Lisbon, Portugal — According to preliminary data by the International Copper Study Group (ICSG), the refined copper balance for the first quarter of 2016, including revisions to data previously presented, indicates a production surplus of around 42,000 t (and a seasonally adjusted deficit of about 43,000 t). This compares with a production surplus of around 143,000 t (a seasonally adjusted surplus of about 75,000 t) for the same period of 2015.
The refined copper market for March 2016 (excluding the adjustment for changes in China’s bonded stocks) showed an apparent production deficit of around 40,000 metric tonnes (t). When making seasonal adjustments for world refined production and usage, March showed a similar production deficit.
In the first quarter of 2016, world apparent usage is estimated to have increased by around 7 percent (390,000 t) compared with that in the same period of 2015 mainly due to higher Chinese imports of refined copper. Chinese apparent demand increased by around 17 percent based on a 40 percent increase in net imports of refined copper from the lower net import level in early 2015 and consequently lower apparent usage. Excluding China, world usage declined by around 1.5 percent. On a regional basis, usage is estimated to have increased by 4 percent in Europe and 11 percent in Asia (when excluding China, Asia usage declined by 4 percent), while declining by 17 percent and 3.5 percent in Africa and in the Americas respectively and remaining essentially unchanged in Oceania.
World mine production is estimated to have increased by around 4.5 percent (215,000 t) in the first quarter of 2016 compared with production in the same period of 2015. Concentrate production increased by 5.5 percent while solvent extraction-electrowinning (SX-EW) increased by 1 percent. The increase in world mine production was mainly due to a 51 percent rise in Peruvian output that is benefitting from new and expanded capacity brought on stream in the last two years. A recovery in production levels in Indonesia and the United States and a ramp-up in production in Mongolia also contributed to world growth. However overall growth was partially offset by a 3 percent decline in production in Chile, the world’s biggest copper mine producer and a 13 percent decline in DRC where output is constrained by temporary production cuts. On a regional basis, production rose by 7.5 percent in the Americas and 5 percent in Asia but declined by 4 percent and 1.5 percent in Africa and in Oceania respectively while remaining essentially unchanged in Europe. The average world mine capacity utilization rate for the first quarter remains practically unchanged form that in the same period of 2015.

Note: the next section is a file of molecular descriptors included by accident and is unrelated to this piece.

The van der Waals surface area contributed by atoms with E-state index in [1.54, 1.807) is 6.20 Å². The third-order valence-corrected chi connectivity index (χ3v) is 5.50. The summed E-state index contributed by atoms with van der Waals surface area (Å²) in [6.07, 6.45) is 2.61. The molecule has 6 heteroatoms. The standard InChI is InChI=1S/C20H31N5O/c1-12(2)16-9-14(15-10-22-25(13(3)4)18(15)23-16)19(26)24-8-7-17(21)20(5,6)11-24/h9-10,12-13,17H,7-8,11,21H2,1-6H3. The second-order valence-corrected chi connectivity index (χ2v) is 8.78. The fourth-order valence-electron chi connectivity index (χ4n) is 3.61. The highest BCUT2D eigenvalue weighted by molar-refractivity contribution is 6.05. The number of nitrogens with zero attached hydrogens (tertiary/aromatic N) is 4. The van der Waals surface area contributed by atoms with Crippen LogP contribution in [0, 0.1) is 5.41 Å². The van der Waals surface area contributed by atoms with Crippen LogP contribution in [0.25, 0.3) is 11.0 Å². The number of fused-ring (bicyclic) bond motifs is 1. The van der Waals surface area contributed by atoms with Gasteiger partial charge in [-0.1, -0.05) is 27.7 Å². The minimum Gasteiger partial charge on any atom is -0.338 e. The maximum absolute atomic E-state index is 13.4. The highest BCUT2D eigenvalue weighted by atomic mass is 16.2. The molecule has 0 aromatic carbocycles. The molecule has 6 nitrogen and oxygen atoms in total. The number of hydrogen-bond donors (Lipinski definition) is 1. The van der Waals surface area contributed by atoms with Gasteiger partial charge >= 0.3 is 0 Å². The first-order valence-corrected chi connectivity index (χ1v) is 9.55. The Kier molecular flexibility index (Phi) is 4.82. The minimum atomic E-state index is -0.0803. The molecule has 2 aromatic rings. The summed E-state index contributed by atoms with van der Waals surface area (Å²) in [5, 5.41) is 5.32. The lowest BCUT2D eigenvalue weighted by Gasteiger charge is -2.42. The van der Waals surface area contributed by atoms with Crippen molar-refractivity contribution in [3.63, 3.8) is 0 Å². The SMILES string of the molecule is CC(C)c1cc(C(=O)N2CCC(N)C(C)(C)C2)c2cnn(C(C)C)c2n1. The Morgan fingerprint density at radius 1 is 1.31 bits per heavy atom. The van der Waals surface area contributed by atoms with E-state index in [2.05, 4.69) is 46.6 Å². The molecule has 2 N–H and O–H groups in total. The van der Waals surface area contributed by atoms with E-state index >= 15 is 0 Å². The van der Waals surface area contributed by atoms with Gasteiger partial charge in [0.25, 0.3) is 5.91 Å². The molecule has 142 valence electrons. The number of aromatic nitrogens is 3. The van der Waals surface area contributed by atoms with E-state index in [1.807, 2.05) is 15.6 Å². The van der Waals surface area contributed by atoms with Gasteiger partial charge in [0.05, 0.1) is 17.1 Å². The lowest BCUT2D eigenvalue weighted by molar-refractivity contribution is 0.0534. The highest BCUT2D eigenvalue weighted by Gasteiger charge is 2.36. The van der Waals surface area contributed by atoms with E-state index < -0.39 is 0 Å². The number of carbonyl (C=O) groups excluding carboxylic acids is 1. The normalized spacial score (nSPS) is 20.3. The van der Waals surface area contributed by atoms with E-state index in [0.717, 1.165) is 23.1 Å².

World refined production is estimated to have increased by about 5 percent (290,000 t) in the first quarter of 2016 compared with refined production in the same period of 2015: primary production was up by 5 percent and secondary production (from scrap) was up by 5.5 percent. The main contributor to growth was China (+10 percent), followed by the United States where production increased by 23 percent. Output in Chile and Japan, the second and third leading refined copper producers, increased by 5 percent and 6 percent respectively. Refined production in the DRC and Zambia declined due to the impact of temporary production cuts. On a regional basis, refined output is estimated to have increased in the Americas (9 percent), Asia (8 percent) and Oceania (14 percent) while declining in Africa (-16 percent) and in Europe (-3 percent). The average world refinery capacity utilization rate for the first quarter of 2016 increased to 85 percent from 83 percent in the same period of 2015.
Based on the average of stock estimates provided by independent consultants, China’s bonded stocks increased by around 135,000 t in the first quarter of 2016 from the year-end 2015 level. Stocks increased by around 30,000 t in the same period of 2015. In the first quarter of 2016, the world refined copper balance adjusted for the change in Chinese bonded stocks indicates a production surplus of around 175,000 t compared to a similar surplus in the same period of 2015.
The average LME cash price for May was US$ 4,708.35 per tonne, down from the April average of US$ 4,851.12 per tonne. The 2016 high and low copper prices through the end of May were US$ 5,103.00 (on 18th Mar) and US$ 4,310.50 per tonne (on 15th Jan), respectively, and the year-to-date average was US$ 4,715.52 per tonne (14 percent below 2015 annual average). As of the end of May, copper stocks held at the major metal exchanges (LME, COMEX, SHFE) totalled 430,477 t, a decline of 51,391 t (-11 percent) from stocks held at the end of December 2015. Compared with the December 2015 levels, stocks were up at the SHFE and down at LME and COMEX.
The June 2016 Copper Bulletin is available for sale upon request. Please visit the ICSG website for further copper market related information.
Source: International Copper Study Group (ICSG)